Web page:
Massachusetts first imposed a mandate in 2006 as part of then-Gov. Mitt RomneyWillard (Mitt) Mitt RomneyPoll: Support growing for Utah's Medicaid expansion ballot measure Arizona Dems hope higher Latino turnout will help turn the state blue Trump changes tone on Saudi Arabia amid mounting pressure MORE’s (R) health reform plan, which served as a model for ObamaCare.

Vermont’s Republican Gov. Phil Scott also signed an individual mandate bill in late May, but it won’t take effect until 2020 and many of the details, including the penalty and enforcement mechanisms, still need to be decided.

Maryland lawmakers discussed passing a mandate law for 2019, but ultimately only passed a commission to study it.

Al Redmer Jr., Maryland’s insurance commissioner, said he was skeptical of the impact an individual mandate would have on premiums.

Redmer said ObamaCare’s mandate was criticized as ineffective because the penalty was too small.

“If that’s true … you’d have to think there’s not much difference between an ineffective one and no mandate,” Redmer said.

It might be easier for states to fight the expansion of short-term insurance plans.

In February, the administration proposed rules that would allow people to buy short-term health insurance for up to 12 months, lifting restrictions from the Obama administration that limited the coverage to a maximum of three months. The plans would also be renewable.

The short-term plans don’t need to meet ObamaCare’s consumer protections, so they would potentially be much cheaper than a traditional plan. But people with pre-existing conditions can be charged more.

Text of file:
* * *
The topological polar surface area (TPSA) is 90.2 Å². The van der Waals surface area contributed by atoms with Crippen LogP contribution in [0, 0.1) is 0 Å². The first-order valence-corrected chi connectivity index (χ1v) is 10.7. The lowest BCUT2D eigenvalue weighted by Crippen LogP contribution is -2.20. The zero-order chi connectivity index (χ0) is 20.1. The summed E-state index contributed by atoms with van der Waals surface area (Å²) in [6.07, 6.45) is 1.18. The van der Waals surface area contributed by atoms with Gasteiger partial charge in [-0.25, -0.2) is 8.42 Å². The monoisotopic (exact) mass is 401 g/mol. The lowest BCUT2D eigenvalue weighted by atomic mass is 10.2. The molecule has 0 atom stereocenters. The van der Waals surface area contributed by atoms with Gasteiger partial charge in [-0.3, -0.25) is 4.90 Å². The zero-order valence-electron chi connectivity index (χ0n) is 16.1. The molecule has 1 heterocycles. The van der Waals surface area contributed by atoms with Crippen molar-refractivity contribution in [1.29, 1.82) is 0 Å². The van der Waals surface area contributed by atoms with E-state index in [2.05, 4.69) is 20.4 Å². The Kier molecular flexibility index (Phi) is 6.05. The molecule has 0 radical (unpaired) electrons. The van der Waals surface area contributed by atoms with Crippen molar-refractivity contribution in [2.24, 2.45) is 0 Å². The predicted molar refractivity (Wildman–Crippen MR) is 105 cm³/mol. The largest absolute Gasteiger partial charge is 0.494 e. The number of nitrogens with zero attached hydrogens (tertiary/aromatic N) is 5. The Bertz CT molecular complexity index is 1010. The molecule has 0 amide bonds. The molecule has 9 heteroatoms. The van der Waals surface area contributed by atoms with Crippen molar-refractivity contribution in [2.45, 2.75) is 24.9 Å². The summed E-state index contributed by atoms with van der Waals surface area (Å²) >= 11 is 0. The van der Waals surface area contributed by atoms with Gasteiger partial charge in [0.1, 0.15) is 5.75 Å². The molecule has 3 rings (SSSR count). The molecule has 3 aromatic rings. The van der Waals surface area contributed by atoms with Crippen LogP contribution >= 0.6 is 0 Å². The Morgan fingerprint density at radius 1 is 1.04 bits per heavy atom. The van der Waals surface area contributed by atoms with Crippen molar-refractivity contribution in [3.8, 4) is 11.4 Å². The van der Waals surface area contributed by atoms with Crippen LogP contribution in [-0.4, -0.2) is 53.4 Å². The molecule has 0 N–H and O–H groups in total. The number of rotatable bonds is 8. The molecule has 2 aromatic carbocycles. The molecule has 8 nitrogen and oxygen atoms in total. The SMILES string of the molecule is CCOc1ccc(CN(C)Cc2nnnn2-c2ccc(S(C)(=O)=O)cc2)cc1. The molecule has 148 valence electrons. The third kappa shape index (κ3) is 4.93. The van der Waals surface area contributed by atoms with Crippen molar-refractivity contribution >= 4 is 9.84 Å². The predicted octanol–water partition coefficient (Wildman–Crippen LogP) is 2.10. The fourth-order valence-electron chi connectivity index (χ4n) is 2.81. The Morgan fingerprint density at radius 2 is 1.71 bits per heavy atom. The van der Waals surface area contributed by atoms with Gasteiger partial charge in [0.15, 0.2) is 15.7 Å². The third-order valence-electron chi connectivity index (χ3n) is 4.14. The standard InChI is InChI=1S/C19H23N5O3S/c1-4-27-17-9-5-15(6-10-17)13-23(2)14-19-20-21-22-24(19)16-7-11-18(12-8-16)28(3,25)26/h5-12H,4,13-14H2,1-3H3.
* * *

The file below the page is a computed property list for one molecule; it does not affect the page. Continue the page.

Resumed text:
In addition, the plans to do not have to comply with ObamaCare mandates for covering certain services, such as mental health treatment or prescription drugs.

Allowing plans to operate outside ObamaCare’s protections will create a “shadow insurance market” that will siphon healthy people away from ObamaCare plans and increase costs, said Dorn.

The final policy is expected to be released in the coming weeks, but some state lawmakers are already pushing back.

California passed a bill that would completely prohibit the sale of short-term plans beginning in 2019, but it has yet to be signed into law.

Lawmakers in Hawaii passed a bill that would essentially eliminate the state’s short-term health plan market by prohibiting their sale to anyone eligible for a plan on the ObamaCare exchange. That bill is also awaiting the governor’s signature.

Maryland’s GOP Gov. Larry Hogan recently signed a bill that limits short-term plans to three months, and prohibits their renewal.

Redmer said he sees the short-term plan bill as merely returning to the status quo. He added that state lawmakers were worried about “adverse selection” if they allowed the administration’s proposal to impact their state.

“The legislature has been protective of citizens,” Redmer said. Lawmakers want to avoid creating situations where the insurance market will be negatively impacted, and “adverse selection will always result in increased premiums.”